Cooking the senses at the SSC
He's better known now for his dulcet early-morning tones on Test Match Special, but there was a time, a couple of decades ago, when Jonathan Agnew was a firebrand fast bowler with international aspirations
He's better known now for his dulcet early-morning tones on Test Match Special, but there was a time, a couple of decades ago, when Jonathan Agnew was a firebrand fast bowler with international aspirations. In a famous outburst on the England A tour to Sri Lanka in 1986, Aggers' fieriness became all too literal:
"It's ****ing red hot on the field, and when you come off it's ****ing red hot in the dressing-room, and then, what do you get for lunch, ****ing red hot curry!"
What Agnew failed to mention was the life-enhancing magnificence of the said curries - if, of course, they are anything like the ones we've been fed in the press-box during the course of the first two Tests. Great steaming vats of chicken and fish with deceptively mellifluous aromas, they pack the sort of punch that Ricky Hatton lacked in Las Vegas, and reduce me to tears of admiration on a daily basis.
Back home in England, only hard nuts and show-offs order creations of this strength, and even then they only do it at the end of a long night on the tiles. And yet Sri Lankans somehow slurp them down, day in, day out, without so much as a moistening of the brow. As Peter Moores might have said at the end of England's fielding stint at the SSC: "You can't fault that sort of commitment."
The only thing I've ever eaten that was warmer than Sunday's offering was a curry my brother made by accident in his student days, when he misjudged the spices required for 13 people. We ended up feeding the (plentiful) leftovers to the cat, who took one mouthful, leapt away in fear and astonishment, before creeping back cautiously and cuffing the offending morsel on the assumption it was still alive.
But I can happily report that I am very much alive after our press-box lunches. Not only are they extremely nutritious, but they've also forced me to down about 20 bottles of water per meal, so I'm feeling as hydrated as a freshly furnished fountain. Perhaps that's the point of their potency in the first place.
The Barmy Army have been in exceptional voice in this Test match. They haven't been this vocal since the dying days of last winter's rout at Sydney, which perhaps implies that England's prospects in the current game are rather bleaker than the scoreline suggests. There's nothing quite like a lost cause to rouse their vocal chords.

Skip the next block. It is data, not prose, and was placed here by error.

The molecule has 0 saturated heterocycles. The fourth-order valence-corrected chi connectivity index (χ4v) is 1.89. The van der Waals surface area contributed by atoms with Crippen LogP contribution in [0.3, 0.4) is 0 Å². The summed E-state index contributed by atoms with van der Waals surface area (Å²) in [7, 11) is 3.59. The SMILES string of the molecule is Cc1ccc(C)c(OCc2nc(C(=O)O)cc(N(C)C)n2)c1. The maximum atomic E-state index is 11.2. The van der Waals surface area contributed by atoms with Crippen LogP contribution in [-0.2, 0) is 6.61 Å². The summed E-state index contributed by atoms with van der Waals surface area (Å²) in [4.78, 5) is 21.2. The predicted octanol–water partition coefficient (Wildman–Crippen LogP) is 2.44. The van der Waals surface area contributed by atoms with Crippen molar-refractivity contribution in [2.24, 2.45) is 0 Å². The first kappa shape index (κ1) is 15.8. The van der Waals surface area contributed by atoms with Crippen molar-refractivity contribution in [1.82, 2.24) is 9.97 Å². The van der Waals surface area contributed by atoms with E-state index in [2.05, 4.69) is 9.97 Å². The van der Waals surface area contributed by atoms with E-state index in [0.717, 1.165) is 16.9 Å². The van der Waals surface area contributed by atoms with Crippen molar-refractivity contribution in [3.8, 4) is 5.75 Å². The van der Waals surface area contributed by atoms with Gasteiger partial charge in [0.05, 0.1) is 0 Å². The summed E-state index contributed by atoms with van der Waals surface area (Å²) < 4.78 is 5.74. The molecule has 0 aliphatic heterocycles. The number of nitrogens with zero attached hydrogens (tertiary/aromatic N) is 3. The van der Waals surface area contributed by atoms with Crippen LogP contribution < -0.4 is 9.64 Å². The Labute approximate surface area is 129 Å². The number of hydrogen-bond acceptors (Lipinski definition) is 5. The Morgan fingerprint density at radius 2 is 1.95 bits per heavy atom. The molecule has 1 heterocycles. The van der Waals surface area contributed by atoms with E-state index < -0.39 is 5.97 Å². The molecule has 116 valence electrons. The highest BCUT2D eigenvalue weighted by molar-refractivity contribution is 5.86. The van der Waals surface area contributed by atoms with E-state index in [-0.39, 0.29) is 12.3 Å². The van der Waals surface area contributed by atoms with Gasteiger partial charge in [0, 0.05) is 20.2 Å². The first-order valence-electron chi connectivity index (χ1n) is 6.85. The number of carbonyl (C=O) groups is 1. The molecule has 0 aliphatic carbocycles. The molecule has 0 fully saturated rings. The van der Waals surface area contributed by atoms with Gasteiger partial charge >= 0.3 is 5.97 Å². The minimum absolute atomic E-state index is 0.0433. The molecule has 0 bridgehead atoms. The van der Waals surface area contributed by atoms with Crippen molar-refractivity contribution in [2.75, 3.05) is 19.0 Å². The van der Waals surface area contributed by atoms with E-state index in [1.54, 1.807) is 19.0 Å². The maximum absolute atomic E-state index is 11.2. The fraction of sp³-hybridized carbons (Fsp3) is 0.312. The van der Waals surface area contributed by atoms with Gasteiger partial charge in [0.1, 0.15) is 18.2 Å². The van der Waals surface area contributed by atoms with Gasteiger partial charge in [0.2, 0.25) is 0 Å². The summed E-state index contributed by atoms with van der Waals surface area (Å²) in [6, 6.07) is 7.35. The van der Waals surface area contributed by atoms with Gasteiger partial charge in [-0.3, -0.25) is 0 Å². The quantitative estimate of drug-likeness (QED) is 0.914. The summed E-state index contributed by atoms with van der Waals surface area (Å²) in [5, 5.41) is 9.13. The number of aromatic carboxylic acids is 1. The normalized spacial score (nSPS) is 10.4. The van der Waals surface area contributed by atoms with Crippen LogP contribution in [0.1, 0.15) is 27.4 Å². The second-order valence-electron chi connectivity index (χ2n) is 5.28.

But maybe it's not them, maybe it's us in the media - because we've been able to hear them loud and clear for a change. The SSC press-box offers a magnificent vantage point, one of the best in the world game. It is a vast echoing aircraft-hanger of a building, with steeply tiered seats ensuring that everyone has an equal view of the pitch, and a huge open front with room for TV cameras, photographers and scribes all to get on with their work without tripping over one another.
It's certainly better than anything on offer back in England. For all the visual splendour of the gherkin at Lord's, the hermetically sealed isolation deprives everyone within of the sound of leather on willow - a fundamental oversight that probably accounts for some rather jaundiced write-ups. Much the same is true at Headingley, Trent Bridge and, unequivocally, the Stevie Wonder memorial press-box at The Oval, where you are required to surrender all senses upon entry.
It doesn’t pay to look at the foundations of the SSC building (the entire structure seems to be balanced on a single tier of breeze-blocks) but it was standing last time England visited and will doubtless be here in four years' time. Or when the Sri Lankan innings ends, whichever comes around soonest.
Andrew Miller is the former UK editor of ESPNcricinfo and now editor of The Cricketer magazine